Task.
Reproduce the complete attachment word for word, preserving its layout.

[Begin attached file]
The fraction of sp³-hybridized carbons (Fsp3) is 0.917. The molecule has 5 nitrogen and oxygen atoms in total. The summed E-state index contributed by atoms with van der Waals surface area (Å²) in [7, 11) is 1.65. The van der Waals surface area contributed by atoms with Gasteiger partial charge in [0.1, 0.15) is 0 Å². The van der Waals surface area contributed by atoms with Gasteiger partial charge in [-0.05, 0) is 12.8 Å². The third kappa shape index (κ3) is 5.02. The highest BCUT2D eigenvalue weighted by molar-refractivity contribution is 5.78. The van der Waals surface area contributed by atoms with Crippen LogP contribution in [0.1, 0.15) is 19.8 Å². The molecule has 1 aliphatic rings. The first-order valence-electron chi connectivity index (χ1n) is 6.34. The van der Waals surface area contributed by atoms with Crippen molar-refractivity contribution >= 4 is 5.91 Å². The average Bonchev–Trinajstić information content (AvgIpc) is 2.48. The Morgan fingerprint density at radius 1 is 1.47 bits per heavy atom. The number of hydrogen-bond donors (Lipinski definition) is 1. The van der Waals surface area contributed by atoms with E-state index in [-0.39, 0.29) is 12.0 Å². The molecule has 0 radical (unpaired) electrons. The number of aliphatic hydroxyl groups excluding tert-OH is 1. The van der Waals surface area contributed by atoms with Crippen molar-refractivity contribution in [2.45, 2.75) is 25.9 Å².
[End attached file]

The fraction of sp³-hybridized carbons (Fsp3) is 0.917. The molecule has 5 nitrogen and oxygen atoms in total. The summed E-state index contributed by atoms with van der Waals surface area (Å²) in [7, 11) is 1.65. The van der Waals surface area contributed by atoms with Gasteiger partial charge in [0.1, 0.15) is 0 Å². The van der Waals surface area contributed by atoms with Gasteiger partial charge in [-0.05, 0) is 12.8 Å². The third kappa shape index (κ3) is 5.02. The highest BCUT2D eigenvalue weighted by molar-refractivity contribution is 5.78. The van der Waals surface area contributed by atoms with Crippen LogP contribution in [0.1, 0.15) is 19.8 Å². The molecule has 1 aliphatic rings. The first-order valence-electron chi connectivity index (χ1n) is 6.34. The van der Waals surface area contributed by atoms with Crippen molar-refractivity contribution >= 4 is 5.91 Å². The average Bonchev–Trinajstić information content (AvgIpc) is 2.48. The Morgan fingerprint density at radius 1 is 1.47 bits per heavy atom. The number of hydrogen-bond donors (Lipinski definition) is 1. The van der Waals surface area contributed by atoms with E-state index in [-0.39, 0.29) is 12.0 Å². The molecule has 0 radical (unpaired) electrons. The number of aliphatic hydroxyl groups excluding tert-OH is 1. The van der Waals surface area contributed by atoms with Crippen molar-refractivity contribution in [2.45, 2.75) is 25.9 Å².